Who’s the new kid on the block?

Clouds gathering

Clouds gathering

Tom's the new

Tom’s the new ranger

Passing by

Passing by

Recently Tom Swanbourne was successful in being asked to fill the new Folly Ranger post on the Wimpole Estate. His main duty will be to take  the general public on walks and explain the history of the Folly and adjacent landscape (as well as its wildlife now and then). He will also be maintaining the area directly around the Folly so that it does not scrub up. However, he will also be working with the forestry team undertaking work across the estate when required. His first day of work was more of an introduction to the estate and what lovely stormy weather we had over on Rectory Farm.

Replacing dead trees in the folly field

Replacing dead trees in Folly Field

Planting oaks at Valley farm

Planting oaks at Valley Farm

The first job for everyone else on Monday was to plant the remaining bare rooted trees. The Folly Field had a number of trees that had died and these needed to be replaced; then there was Cambridge Road Farm to do and, as Tom had finished with his introduction by the afternoon, he came and helped us to plant some trees at Valley Farm.

Tom's first proper day at work

Tom’s first proper day at work

What on earth are these two up to

What on earth are these two up to ?

Planting sticks!

Planting sticks!

With time still to spare, the team then went back to Cobbs Wood Farm to finish off  the hedge we had laid on the last hedge laying course. (Quite difficult because the remaining hedge had to be laid around a corner.) Actually there was quite a bit of work to do so the team returned the next day to finish it off- the bramble and scrub in the adjacent ditch had to be cleared away and chipped and, having taught Tom the finer points of Midland binding, we left him to it ( he did a good job actually). Another little job to do was to start to put some spare willow rods into the ground – we hope that these will start to grow and eventually produce some thick willow binders for our hedge laying. At present we buy them in from Foxcotte Fencing in Barton.

Some of our wood has been sold to a local firewood merchant

Some of our wood has been sold to a local firewood merchant

It’s now getting to be time to sell some of the timber we have felled over the last few years; with no biofuel boiler for wood chip planned for the estate in the near future we are going to have to find a reasonable market for this wood. Last year William Knight bought some wood to cut up and sell for logs but a new job made this venture nigh on impossible so he sold up. This year local firewood merchant Marcus has asked if he can buy the wood for logging and is at present loading his Bedford MJ lorry with wood to take back to his yard and convert to logs. We have plenty to sell to him 🙂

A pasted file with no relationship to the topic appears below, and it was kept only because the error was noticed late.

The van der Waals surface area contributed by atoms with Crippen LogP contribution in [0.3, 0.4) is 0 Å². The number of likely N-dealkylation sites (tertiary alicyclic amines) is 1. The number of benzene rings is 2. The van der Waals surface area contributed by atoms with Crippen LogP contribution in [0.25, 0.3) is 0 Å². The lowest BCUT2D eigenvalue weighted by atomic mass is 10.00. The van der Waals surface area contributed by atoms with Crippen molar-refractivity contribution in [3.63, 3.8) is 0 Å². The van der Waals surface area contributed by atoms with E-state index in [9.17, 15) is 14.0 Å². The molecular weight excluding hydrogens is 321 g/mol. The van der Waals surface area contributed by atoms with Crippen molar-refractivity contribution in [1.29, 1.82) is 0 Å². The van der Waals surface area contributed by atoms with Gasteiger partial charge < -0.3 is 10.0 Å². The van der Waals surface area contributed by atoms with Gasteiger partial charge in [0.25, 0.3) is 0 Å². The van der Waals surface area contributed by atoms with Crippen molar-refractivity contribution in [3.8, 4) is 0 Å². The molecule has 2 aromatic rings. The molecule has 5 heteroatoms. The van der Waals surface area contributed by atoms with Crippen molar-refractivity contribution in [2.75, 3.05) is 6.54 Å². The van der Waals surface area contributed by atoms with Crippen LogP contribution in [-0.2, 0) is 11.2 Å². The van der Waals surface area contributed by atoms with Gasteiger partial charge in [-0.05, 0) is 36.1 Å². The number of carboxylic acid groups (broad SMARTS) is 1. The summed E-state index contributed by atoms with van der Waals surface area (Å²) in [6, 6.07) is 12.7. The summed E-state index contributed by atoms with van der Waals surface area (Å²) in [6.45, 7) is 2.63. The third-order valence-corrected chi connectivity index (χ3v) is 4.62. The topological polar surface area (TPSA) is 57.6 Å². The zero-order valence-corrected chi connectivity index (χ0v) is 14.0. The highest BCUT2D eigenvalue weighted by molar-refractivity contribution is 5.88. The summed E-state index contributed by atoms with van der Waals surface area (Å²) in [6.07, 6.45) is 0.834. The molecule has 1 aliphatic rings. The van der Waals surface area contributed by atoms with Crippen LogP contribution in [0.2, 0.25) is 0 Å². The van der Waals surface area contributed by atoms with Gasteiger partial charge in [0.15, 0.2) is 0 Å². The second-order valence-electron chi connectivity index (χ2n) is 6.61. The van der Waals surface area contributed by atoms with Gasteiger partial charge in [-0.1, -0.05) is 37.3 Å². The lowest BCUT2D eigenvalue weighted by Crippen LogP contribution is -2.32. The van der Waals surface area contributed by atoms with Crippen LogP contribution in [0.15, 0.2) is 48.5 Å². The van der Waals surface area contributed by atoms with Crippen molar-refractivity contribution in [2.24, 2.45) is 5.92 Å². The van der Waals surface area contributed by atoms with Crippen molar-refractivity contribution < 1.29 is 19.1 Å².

Siding the other hedge in the south avenue

Siding the other hedge in the South Avenue

Chipping the lime brash

Chipping the lime brash

With a drying wind and (sort of) blue skies we could get the tractor back onto the South Avenue to remove the brash from the hedge, side up with chainsaws (Tom’s job) and chip up. Took a whole day to go two hundred metres- hard work and, at this rate, it’ll take a week just to do one side. So much chipping to be done! By Friday lunchtime we had almost reached half way.

Broken pto shaft!

Broken PTO shaft!

Blast and damn! The PTO failed late Friday afternoon. Oh well, at least we had had a good day’s work. Time to call it a day!

The Jagdterrier puppies are growing

The Jagdterrier puppies are growing

Week four and the Jagdterrier puppies are growing; they are also getting up to quite a lot of mischief and escaping their compound- time to build it a bit higher or else they’ll be everywhere!

Wont be long now

Won’t be long now…

The scaffolding is now in the process of being taken down and it’s Tom’s job to beautify the mess!!!!!!!! With a little help from his team mates of course 🙂

About Sadeik

You may ask why "Sadeik" well it means friend in arabic. Worked in Jordan a lot doing tree surgery you see. I have worked in forestry since I left school with a two years in Telecom. Went back to forestry and tree surgery as it may not have paid as much but was far more interesting and dangerous. Spent a lot of years mountaineering, caving and canoeing too. At 29 I went to Bangor University to study Forestry and soil science then did an MSc in Water engineering all very interesting. By a quirk of fate in 1995 ended up helping sort out the woodland and park at Wimpole, funny thing was then I only intended to stay six months or so, but 18 years later I'm still here learning all the time. That's the best bit, if I wasn't able to learn something new every year I would not have stayed and as you get older you realise that the grass is not so green in the next field after all. In fact my patch is getting greener while much of the rest is getting browner.
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